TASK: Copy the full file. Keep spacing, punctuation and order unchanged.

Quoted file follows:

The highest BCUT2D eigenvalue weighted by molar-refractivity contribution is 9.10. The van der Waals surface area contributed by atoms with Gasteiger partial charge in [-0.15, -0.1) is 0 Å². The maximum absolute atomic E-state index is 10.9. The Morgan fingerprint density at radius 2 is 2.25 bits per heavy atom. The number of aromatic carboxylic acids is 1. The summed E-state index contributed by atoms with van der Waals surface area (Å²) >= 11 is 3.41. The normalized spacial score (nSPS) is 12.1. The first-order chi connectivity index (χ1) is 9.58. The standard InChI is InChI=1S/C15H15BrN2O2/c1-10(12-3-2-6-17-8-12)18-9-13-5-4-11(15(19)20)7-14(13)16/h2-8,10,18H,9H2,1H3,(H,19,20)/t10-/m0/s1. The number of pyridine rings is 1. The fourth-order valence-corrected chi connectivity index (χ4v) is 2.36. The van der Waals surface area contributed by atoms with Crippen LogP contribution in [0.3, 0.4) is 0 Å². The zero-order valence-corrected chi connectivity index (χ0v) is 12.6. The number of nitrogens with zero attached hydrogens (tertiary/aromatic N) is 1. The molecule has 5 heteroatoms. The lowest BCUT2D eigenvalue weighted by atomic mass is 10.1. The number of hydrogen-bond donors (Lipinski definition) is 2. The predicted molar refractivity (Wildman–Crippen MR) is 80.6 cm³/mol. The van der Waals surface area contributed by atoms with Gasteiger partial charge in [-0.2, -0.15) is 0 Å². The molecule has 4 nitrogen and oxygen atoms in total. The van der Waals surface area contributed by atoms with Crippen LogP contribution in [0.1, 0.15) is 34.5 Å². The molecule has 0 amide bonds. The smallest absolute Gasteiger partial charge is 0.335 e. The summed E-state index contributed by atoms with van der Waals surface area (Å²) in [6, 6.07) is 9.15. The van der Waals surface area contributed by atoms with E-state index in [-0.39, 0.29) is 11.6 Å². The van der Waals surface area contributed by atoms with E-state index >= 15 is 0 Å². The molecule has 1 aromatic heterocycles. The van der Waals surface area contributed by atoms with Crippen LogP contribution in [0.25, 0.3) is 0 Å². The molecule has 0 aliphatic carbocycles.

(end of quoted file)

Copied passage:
The highest BCUT2D eigenvalue weighted by molar-refractivity contribution is 9.10. The van der Waals surface area contributed by atoms with Gasteiger partial charge in [-0.15, -0.1) is 0 Å². The maximum absolute atomic E-state index is 10.9. The Morgan fingerprint density at radius 2 is 2.25 bits per heavy atom. The number of aromatic carboxylic acids is 1. The summed E-state index contributed by atoms with van der Waals surface area (Å²) >= 11 is 3.41. The normalized spacial score (nSPS) is 12.1. The first-order chi connectivity index (χ1) is 9.58. The standard InChI is InChI=1S/C15H15BrN2O2/c1-10(12-3-2-6-17-8-12)18-9-13-5-4-11(15(19)20)7-14(13)16/h2-8,10,18H,9H2,1H3,(H,19,20)/t10-/m0/s1. The number of pyridine rings is 1. The fourth-order valence-corrected chi connectivity index (χ4v) is 2.36. The van der Waals surface area contributed by atoms with Crippen LogP contribution in [0.3, 0.4) is 0 Å². The zero-order valence-corrected chi connectivity index (χ0v) is 12.6. The number of nitrogens with zero attached hydrogens (tertiary/aromatic N) is 1. The molecule has 5 heteroatoms. The lowest BCUT2D eigenvalue weighted by atomic mass is 10.1. The number of hydrogen-bond donors (Lipinski definition) is 2. The predicted molar refractivity (Wildman–Crippen MR) is 80.6 cm³/mol. The van der Waals surface area contributed by atoms with Gasteiger partial charge in [-0.2, -0.15) is 0 Å². The molecule has 4 nitrogen and oxygen atoms in total. The van der Waals surface area contributed by atoms with Crippen LogP contribution in [0.1, 0.15) is 34.5 Å². The molecule has 0 amide bonds. The smallest absolute Gasteiger partial charge is 0.335 e. The summed E-state index contributed by atoms with van der Waals surface area (Å²) in [6, 6.07) is 9.15. The van der Waals surface area contributed by atoms with E-state index in [-0.39, 0.29) is 11.6 Å². The van der Waals surface area contributed by atoms with E-state index >= 15 is 0 Å². The molecule has 1 aromatic heterocycles. The van der Waals surface area contributed by atoms with Crippen LogP contribution in [0.25, 0.3) is 0 Å². The molecule has 0 aliphatic carbocycles.